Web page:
U.S. gov’t is ordering Google to track people looking up specific search terms: report

The so-called “keyword warrants” pose a threat against innocent web users by potentially implicating them in serious crimes. 

U.S. gov’t is ordering Google to track people looking up specific search terms: report
Minority Report
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The United States government has been secretly ordering Google to track and provide user data on anyone who looks up certain search terms, including specific names, addresses, or phone numbers. These so-called “keyword warrants” pose a threat against innocent web users by potentially implicating them in serious crimes. 

These orders have been used to track down suspects in kidnapping cases and, more recently, in the investigation into the serial Austin bombings in 2018, which killed two people. But the move enables the federal government to possess Minority Report-like capabilities in tracking down suspects by predicting their predilection for criminality based on what they search online.

Forbes reported on Tuesday that it had obtained details of the warrants through “accidentally unsealed” court documents, which purport to show that the Federal Bureau of Investigation and the Department of Homeland Security have used the method to track suspects. Forbes reported: 

While Google deals with thousands of such orders every year, the keyword warrant is one of the more contentious. In many cases, the government will already have a specific Google account that they want information on and have proof it’s linked to a crime. But search term orders are effectively fishing expeditions, hoping to ensnare possible suspects whose identities the government does not know. It’s not dissimilar to so-called geofence warrants, where investigators ask Google to provide information on anyone within the location of a crime scene at a given time.

Speaking to the publication, Jennifer Granick, surveillance and cybersecurity counsel at the American Civil Liberties Union, described the orders as a threat to the First Amendment.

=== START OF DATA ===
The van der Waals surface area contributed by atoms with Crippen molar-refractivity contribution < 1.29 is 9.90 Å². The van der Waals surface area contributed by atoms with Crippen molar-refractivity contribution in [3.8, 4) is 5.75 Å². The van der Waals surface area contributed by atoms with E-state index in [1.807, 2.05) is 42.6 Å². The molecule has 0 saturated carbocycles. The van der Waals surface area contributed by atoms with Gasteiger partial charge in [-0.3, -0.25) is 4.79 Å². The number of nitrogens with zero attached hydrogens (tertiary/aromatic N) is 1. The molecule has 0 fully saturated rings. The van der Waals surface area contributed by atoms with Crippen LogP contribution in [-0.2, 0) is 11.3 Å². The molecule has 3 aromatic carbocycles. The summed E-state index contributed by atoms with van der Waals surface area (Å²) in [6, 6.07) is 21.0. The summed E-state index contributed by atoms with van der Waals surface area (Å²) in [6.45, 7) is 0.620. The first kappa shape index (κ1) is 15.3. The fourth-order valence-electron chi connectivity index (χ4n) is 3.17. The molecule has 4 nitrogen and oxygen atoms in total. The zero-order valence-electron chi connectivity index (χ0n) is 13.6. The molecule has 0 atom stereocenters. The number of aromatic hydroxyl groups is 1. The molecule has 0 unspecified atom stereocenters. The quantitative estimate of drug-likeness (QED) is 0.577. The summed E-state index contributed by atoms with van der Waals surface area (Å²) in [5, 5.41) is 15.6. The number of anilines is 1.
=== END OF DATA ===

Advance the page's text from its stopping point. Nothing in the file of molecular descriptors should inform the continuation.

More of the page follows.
“Trawling through Google’s search history database enables police to identify people merely based on what they might have been thinking about, for whatever reason, at some point in the past. This is a virtual dragnet through the public’s interests, beliefs, opinions, values and friendships, akin to mind reading powered by the Google time machine,” said Granick. “This never-before-possible technique threatens First Amendment interests and will inevitably sweep up innocent people, especially if the keyword terms are not unique and the time frame not precise. To make matters worse, police are currently doing this in secret, which insulates the practice from public debate and regulation.”

According to Forbes, the government’s requests amount to more than simple Google account identities and IP addresses. In a case that happened in Wisconsin, the government wanted Google to provide “CookieIDs” belonging to users who made certain searches. 

CookieIDs “are identifiers that are used to group together all searches conducted from a given machine, for a certain time period. Such information allows investigators to ascertain, even when the user is not logged into a Google account, whether the same individual may have conducted multiple pertinent searches,” the government wrote. 

In response to the report, Google issued a statement defending its decision to work with the federal government. 

“As with all law enforcement requests, we have a rigorous process that is designed to protect the privacy of our users while supporting the important work of law enforcement,” the company wrote. 

Details of what actual data Google and other companies, including Microsoft and Yahoo, have provided to the U.S. government remains sealed, but the orders on Google were made available by Forbes here, here and here. The Microsoft and Yahoo orders can be read here and here.

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